What is a General Power of Attorney?
A general power of attorney refers to a formal document that gives an individual the legal right and authority to handle another person’s affairs. This authority is typically granted when the individual who creates the power of attorney general form, often referred to as the principal, is unable to hand his or her own affairs, due to incompetence, leaving the country or old age etc.
What authority does the Power of Attorney Possess?
In most cases, granting a power of attorney general is not a decision that is made lightly; the individual who assumes power attorney has no restrictions on what he or she can do with the principal’s assets. The individual who assumes power of attorney can make decisions regarding how the principal’s assets are managed or how their money is spent.
When a power of attorney is granted, the attorney-in-fact may also initiate decisions regarding the principal’s government benefits and life insurance. For example, the attorney-in-fact may purchase life insurance for the principal and may alter any existing policies. The attorney-in-fact may also act on the principal’s behalf in regards to the individual’s retirement savings, financial assets or government benefits.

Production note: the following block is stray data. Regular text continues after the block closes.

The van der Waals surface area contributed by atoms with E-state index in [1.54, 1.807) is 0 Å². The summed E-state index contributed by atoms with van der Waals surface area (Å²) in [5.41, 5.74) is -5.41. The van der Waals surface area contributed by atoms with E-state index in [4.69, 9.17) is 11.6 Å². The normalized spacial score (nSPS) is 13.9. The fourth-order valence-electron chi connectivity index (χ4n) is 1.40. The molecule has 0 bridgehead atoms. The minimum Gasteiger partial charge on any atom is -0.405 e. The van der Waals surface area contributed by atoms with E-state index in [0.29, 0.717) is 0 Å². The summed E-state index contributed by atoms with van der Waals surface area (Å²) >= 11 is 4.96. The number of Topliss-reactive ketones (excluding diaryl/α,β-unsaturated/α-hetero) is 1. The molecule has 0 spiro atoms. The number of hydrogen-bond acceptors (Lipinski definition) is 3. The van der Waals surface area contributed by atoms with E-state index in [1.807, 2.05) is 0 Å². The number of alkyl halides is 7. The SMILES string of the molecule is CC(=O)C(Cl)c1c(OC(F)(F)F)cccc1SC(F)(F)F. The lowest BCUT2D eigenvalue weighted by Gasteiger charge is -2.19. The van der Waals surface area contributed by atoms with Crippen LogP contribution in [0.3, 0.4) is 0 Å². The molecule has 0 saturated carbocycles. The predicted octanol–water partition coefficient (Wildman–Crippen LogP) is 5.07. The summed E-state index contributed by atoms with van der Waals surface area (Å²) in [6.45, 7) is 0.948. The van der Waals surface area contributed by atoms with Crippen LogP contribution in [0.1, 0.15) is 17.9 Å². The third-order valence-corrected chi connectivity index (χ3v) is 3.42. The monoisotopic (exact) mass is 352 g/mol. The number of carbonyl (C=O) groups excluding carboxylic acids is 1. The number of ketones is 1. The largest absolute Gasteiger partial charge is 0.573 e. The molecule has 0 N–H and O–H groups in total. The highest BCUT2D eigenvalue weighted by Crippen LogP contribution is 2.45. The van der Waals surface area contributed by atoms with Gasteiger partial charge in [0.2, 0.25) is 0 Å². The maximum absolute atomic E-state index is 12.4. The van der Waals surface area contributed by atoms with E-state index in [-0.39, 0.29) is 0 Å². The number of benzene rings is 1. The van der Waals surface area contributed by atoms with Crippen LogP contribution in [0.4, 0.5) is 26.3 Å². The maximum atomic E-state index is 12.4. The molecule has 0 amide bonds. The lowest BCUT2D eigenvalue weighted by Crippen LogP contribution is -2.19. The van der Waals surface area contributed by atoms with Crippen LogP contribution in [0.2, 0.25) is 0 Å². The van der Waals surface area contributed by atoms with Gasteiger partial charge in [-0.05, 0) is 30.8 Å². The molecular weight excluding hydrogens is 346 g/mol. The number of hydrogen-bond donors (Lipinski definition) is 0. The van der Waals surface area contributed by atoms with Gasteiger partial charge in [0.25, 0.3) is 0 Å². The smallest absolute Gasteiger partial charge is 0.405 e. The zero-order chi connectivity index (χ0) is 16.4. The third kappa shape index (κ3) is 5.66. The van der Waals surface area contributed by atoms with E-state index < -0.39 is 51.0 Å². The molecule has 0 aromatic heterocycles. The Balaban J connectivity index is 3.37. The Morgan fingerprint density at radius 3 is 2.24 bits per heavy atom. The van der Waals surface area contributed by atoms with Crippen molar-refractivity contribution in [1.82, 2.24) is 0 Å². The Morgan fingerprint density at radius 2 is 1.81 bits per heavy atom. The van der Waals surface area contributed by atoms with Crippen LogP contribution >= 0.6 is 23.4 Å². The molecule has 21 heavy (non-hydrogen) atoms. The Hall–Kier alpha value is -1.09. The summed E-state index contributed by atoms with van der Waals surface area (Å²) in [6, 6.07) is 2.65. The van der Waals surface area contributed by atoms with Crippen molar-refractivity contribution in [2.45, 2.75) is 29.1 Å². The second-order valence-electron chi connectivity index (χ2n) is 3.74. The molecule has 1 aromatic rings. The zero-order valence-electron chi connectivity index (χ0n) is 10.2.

In most scenarios, the individual who is granted power of attorney is a relative close to the principal; although the name holds a sense of legal knowledge, the power of attorney does not need to possess any legal experience. Furthermore, signing a general power of attorney does not necessarily take away the principal’s ability to make decisions for him or herself; if the principal is regarded as mentally capable, he or she can choose to allocate assets or make decisions regarding the estate. If the principal feels that the power of attorney is doing a poor job managing the estate, the individual may also revoke the authority and privileges attached to the attorney-in-fact.